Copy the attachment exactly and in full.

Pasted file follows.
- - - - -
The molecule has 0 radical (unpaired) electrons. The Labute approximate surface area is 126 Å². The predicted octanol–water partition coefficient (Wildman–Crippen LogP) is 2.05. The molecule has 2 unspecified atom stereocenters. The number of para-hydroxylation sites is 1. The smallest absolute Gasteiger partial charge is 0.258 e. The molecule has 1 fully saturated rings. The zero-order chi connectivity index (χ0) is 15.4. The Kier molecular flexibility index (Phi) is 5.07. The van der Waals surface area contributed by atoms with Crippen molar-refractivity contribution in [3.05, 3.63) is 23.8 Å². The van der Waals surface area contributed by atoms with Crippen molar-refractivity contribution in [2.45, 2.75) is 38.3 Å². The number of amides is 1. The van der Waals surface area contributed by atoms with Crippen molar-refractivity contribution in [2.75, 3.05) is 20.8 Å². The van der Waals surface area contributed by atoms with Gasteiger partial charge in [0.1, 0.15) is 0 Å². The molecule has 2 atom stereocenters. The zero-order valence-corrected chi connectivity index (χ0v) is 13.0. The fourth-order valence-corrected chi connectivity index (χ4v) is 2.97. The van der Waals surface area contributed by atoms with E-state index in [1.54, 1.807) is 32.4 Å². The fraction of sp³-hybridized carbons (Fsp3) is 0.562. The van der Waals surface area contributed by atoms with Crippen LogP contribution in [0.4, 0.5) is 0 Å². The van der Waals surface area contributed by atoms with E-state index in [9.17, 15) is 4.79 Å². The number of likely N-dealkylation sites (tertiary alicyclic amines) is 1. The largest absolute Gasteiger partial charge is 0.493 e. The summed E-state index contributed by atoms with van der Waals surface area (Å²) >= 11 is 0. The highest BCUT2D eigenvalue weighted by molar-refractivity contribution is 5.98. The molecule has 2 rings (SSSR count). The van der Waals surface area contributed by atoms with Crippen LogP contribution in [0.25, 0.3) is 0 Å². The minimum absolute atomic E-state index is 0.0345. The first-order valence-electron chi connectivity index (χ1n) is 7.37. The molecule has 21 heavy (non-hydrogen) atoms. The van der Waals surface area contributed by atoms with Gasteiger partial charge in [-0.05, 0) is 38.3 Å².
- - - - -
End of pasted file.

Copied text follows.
The molecule has 0 radical (unpaired) electrons. The Labute approximate surface area is 126 Å². The predicted octanol–water partition coefficient (Wildman–Crippen LogP) is 2.05. The molecule has 2 unspecified atom stereocenters. The number of para-hydroxylation sites is 1. The smallest absolute Gasteiger partial charge is 0.258 e. The molecule has 1 fully saturated rings. The zero-order chi connectivity index (χ0) is 15.4. The Kier molecular flexibility index (Phi) is 5.07. The van der Waals surface area contributed by atoms with Crippen molar-refractivity contribution in [3.05, 3.63) is 23.8 Å². The van der Waals surface area contributed by atoms with Crippen molar-refractivity contribution in [2.45, 2.75) is 38.3 Å². The number of amides is 1. The van der Waals surface area contributed by atoms with Crippen molar-refractivity contribution in [2.75, 3.05) is 20.8 Å². The van der Waals surface area contributed by atoms with Gasteiger partial charge in [0.1, 0.15) is 0 Å². The molecule has 2 atom stereocenters. The zero-order valence-corrected chi connectivity index (χ0v) is 13.0. The fourth-order valence-corrected chi connectivity index (χ4v) is 2.97. The van der Waals surface area contributed by atoms with E-state index in [1.54, 1.807) is 32.4 Å². The fraction of sp³-hybridized carbons (Fsp3) is 0.562. The van der Waals surface area contributed by atoms with Crippen LogP contribution in [0.4, 0.5) is 0 Å². The van der Waals surface area contributed by atoms with E-state index in [9.17, 15) is 4.79 Å². The number of likely N-dealkylation sites (tertiary alicyclic amines) is 1. The largest absolute Gasteiger partial charge is 0.493 e. The summed E-state index contributed by atoms with van der Waals surface area (Å²) >= 11 is 0. The highest BCUT2D eigenvalue weighted by molar-refractivity contribution is 5.98. The molecule has 2 rings (SSSR count). The van der Waals surface area contributed by atoms with Crippen LogP contribution in [0.25, 0.3) is 0 Å². The minimum absolute atomic E-state index is 0.0345. The first-order valence-electron chi connectivity index (χ1n) is 7.37. The molecule has 21 heavy (non-hydrogen) atoms. The van der Waals surface area contributed by atoms with Gasteiger partial charge in [-0.05, 0) is 38.3 Å².